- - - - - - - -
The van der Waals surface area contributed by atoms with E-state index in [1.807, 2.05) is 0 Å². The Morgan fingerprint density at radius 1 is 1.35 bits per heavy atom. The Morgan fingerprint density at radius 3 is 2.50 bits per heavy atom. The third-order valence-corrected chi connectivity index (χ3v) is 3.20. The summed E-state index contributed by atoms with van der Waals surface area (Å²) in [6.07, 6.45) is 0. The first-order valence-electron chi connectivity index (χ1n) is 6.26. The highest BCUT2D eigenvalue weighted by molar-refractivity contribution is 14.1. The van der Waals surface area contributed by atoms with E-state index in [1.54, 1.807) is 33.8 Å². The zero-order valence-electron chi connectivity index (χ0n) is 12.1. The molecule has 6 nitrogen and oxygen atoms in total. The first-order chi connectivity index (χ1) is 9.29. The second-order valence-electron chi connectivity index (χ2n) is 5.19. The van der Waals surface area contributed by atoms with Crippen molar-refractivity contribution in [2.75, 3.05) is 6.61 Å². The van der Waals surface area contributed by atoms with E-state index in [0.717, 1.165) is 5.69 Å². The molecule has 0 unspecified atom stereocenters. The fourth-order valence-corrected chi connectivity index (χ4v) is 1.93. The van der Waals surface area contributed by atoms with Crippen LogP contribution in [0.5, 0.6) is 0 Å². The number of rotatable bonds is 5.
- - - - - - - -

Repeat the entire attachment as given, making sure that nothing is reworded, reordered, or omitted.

The van der Waals surface area contributed by atoms with E-state index in [1.807, 2.05) is 0 Å². The Morgan fingerprint density at radius 1 is 1.35 bits per heavy atom. The Morgan fingerprint density at radius 3 is 2.50 bits per heavy atom. The third-order valence-corrected chi connectivity index (χ3v) is 3.20. The summed E-state index contributed by atoms with van der Waals surface area (Å²) in [6.07, 6.45) is 0. The first-order valence-electron chi connectivity index (χ1n) is 6.26. The highest BCUT2D eigenvalue weighted by molar-refractivity contribution is 14.1. The van der Waals surface area contributed by atoms with E-state index in [1.54, 1.807) is 33.8 Å². The zero-order valence-electron chi connectivity index (χ0n) is 12.1. The molecule has 6 nitrogen and oxygen atoms in total. The first-order chi connectivity index (χ1) is 9.29. The second-order valence-electron chi connectivity index (χ2n) is 5.19. The van der Waals surface area contributed by atoms with Crippen molar-refractivity contribution in [2.75, 3.05) is 6.61 Å². The van der Waals surface area contributed by atoms with E-state index in [0.717, 1.165) is 5.69 Å². The molecule has 0 unspecified atom stereocenters. The fourth-order valence-corrected chi connectivity index (χ4v) is 1.93. The van der Waals surface area contributed by atoms with Crippen LogP contribution in [0.5, 0.6) is 0 Å². The number of rotatable bonds is 5.